University heads’ pay hits average of £272k, whilst student fees reach record highs
A study by the University and College Union suggested vice-chancellors at UK universities received average salary packages of £272,000 last year, up some £12,000 from 2014.
Vice-chancellors’ pay has come under scrutiny in recent years, with ministers in 2014 raising concerns about the “substantial upward drift” of salaries.
The UCU study based on Freedom of Information requests calculated university bosses received almost seven times more than the average wages of staff, with bosses receiving “inflation-busting” rises.
Royal Holloway’s principal Paul Layzell received a 3% (£8k) pay increase in 2014, bringing his total salary up to £265k, according to Royal Holloway’s financial report.
The research also suggests universities spent thousands more on hotels, flights and other expenses for vice-chancellors.
The average annual expenditure on flights was £8560.37 (50% of which were first or business class, while 21 leaders flew exclusively in these two classes), with an additional average of £2989.96 spent on hotels.
Simon Higman, Royal Holloway Registrar and College Secretary commented, ‘Higher Education has been radically changed by the introduction of student fees. In response Royal Holloway continues to develop and extend a range of financial support for our students, such as bursaries and scholarships, hardship funds, travel and research awards. We are also making a £150 million investment in the student experience, in research and teaching facilities, careers support, accommodation and outdoor sports facilities based on the priorities identified by students.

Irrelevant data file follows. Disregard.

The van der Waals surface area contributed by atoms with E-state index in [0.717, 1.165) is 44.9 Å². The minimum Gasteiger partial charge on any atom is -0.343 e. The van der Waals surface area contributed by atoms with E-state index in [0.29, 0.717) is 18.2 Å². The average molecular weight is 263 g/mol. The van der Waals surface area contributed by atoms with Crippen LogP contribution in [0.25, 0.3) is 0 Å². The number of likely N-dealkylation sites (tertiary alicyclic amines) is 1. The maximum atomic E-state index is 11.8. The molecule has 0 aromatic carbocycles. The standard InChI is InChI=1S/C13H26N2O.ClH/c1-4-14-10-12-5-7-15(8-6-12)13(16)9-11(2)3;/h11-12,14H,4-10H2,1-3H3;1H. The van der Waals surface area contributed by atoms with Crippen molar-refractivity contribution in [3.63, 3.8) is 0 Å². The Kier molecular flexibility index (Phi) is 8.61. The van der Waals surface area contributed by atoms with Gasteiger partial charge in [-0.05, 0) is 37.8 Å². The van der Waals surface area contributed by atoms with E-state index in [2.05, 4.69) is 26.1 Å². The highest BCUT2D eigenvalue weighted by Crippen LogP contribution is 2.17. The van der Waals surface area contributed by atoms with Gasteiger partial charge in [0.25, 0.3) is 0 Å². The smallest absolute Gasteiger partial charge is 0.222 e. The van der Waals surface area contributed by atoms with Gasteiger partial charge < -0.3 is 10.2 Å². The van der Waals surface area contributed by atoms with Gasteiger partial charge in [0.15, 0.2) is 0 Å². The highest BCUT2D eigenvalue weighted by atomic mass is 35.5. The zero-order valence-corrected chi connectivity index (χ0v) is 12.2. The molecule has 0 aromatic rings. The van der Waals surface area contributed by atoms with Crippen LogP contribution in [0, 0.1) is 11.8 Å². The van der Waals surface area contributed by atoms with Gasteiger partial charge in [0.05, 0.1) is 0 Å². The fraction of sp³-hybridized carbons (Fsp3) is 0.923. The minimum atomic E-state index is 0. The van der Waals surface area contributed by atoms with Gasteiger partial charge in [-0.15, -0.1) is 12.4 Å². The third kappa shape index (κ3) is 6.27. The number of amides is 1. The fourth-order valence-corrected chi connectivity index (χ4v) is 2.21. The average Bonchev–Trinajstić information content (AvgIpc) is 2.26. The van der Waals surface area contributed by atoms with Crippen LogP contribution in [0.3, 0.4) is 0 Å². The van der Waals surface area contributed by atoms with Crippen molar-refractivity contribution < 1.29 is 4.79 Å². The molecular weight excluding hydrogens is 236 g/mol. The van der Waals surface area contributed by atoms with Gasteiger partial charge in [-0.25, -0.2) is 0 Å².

When deciding the remuneration of our Principal the College Council is constantly aware that Royal Holloway competes for good staff with other universities on a global stage. We need to be able to appoint and retain world-leading academic staff who in turn make a vital contribution to the quality of student learning, to cutting edge research and the wider impact of UK HE institutions. Royal Holloway had a turnover of £160 million last year, provided employment for thousands of staff, offered excellent teaching to its students and made a contribution of hundreds of millions of pounds to our regional and national economy. The salary of the Principal reflects the challenges and responsibilities that come with the leadership of such a complex organisation.
Likewise the financial statements show that the Principal’s pay increase was actually less than 2% according to last year’s financial report.
Although, George Severs and Robert King, presidents of Royal Holloway’s Left Forum and Labour and Co-Operative Societies respectively, recently boycotted a drinks reception with Royal Holloway Principal Paul Layzell. Severs claimed that “the focus [of UK universities] is now on profitability, at the expense of lecturers’ pay and pensions and the quality of education afforded to students”.
“Whether you agree or not, taking a stand for student’s rights is a commendable act”.
Sally Hunt, General Secretary of the UCU, said: “The huge disparities in the levels of pay and pay rises at the top expose the arbitrary nature of senior pay in our universities.”
“The time has finally come for a frank and open discussion about pay and transparency in higher education”.
“While some continue to enjoy inflation-busting pay hikes and all the trimmings of first-class flights and luxury hotels, staff pay continues to be held down”.
“We will continue to campaign for a proper register of pay and perks at the top of our universities.”
With student admission fees at record highs, with income from home students having risen by £10 million, it is unsurprising that these figures have caused controversy.
Sonya Vieru, the vice-president of the National Union of Students, described the figures as obscene: “When university finances are being stretched to breaking point, and are over-reliant on ever rising tuition fees, it is almost immoral to see the generous expense policies afforded to already extremely well-paid vice-chancellors. We are told there are no funds for improving teaching and learning, for more staff, or for better mental health support for students, but there seems to be money for first-class flights for university senior management”.